ISSUE E FOUR SEASONS 2015 incl. The PROVENCE Summer Reader: After Dark
ISSUE E FOUR SEASONS 2015 Photo: Josephine Pryde, Bra III (ISOSCELES at Ahlbeck) from Knickers, Berlin, 2014. Courtesy Temnikova & Kasela, Tallinn
Poster size: 93 cm x 69 cm
The PROVENCE Summer Reader: After Dark is the second publication of a series of books co-published by Paraguay Press and PROVENCE.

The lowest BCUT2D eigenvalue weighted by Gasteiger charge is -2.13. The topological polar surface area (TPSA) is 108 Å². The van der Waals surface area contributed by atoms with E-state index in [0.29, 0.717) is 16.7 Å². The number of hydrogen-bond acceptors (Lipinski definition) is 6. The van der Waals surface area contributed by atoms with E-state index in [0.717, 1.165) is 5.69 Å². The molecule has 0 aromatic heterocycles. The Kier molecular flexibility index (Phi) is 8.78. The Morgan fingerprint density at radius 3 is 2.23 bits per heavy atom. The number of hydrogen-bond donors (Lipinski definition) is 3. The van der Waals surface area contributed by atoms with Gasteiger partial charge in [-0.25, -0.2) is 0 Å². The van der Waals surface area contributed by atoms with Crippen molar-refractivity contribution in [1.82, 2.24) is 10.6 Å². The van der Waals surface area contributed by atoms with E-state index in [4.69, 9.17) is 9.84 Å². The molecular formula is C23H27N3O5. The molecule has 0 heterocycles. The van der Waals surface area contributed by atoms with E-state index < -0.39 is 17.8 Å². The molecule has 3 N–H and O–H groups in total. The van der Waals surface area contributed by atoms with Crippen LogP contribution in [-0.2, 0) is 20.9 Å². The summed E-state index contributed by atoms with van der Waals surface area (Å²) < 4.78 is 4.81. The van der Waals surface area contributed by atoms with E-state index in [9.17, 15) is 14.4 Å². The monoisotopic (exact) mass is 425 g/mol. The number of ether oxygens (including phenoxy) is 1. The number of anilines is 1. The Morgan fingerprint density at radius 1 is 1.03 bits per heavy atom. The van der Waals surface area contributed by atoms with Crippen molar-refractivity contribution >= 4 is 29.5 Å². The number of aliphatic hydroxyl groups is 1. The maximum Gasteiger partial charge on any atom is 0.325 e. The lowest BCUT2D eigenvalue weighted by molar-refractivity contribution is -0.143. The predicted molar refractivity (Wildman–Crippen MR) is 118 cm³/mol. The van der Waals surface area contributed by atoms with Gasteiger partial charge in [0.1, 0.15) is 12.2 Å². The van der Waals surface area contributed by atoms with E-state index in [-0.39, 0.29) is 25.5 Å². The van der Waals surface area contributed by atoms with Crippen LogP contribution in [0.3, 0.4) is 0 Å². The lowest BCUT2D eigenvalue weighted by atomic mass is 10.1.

The PROVENCE Summer Reader: After Dark takes it starting point—its body—from the kind of supplementary pocket books that are attached to the summer issues of various empire lifestyle magazines. As the title suggests, this book is a reader that gathers different—not to say heterogenous—material, by authors from diverse—though mainly art-connected— backgrounds, taking over a format known for its slippery, shallow, and entertaining content. Writings, fictions, documents, and poems come along with a suite of illustrations by Siw Umsonst. For a brief moment, this book was going to be a part of PROVENCE’s (pen)ultimate Issue C dedi- cated to Criticism Now. And then ... in or out. We recalled the moment in history (was it the mid or the late 90s?), when art magazines not only featured sec- tions with the best of the year, but also with the worst shows and artists of the year. It was Richard Pryor, according to Lane Relyea, who stated: “I never met any- body who said when they were a kid, I wanna grow up and be a critic.” Soon the title shifted to Dark Matter, which turned criticism to social relations, but it echoed other engagements and expectations. As writing eludes the purposes of criticism, and comes to favor stories, emotions, and open air over judg- ment and in-depth studies, it was eventually replaced by After Dark. After Dark is also a series of computer screensaver software introduced in 1989 by Berkeley Systems for the Apple Macintosh, and for Microsoft Windows in 1991. It is—or was—a means to avoid switching your computer off and to maintain its functionality while not at work, keeping the system running. With the invention of laptops sleep mode in the late 90s, which made turning devices off unnecessary, the then famous Aquatic Realm, Flying Toasters, and Slide Show screensavers vanished. Many of the contributions to this Summer Reader attempt to engage a problem of their own or perform their authors’ participation in the networked, social, and communicational spaces that are shared with cul- tural production at large. They bear witness to nights of labor turned into proletarian days—even though they were written for a book supposed to be read un- der the sun. Or (maybe) exactly because of that: who would dare to take a tablet or a laptop to the beach?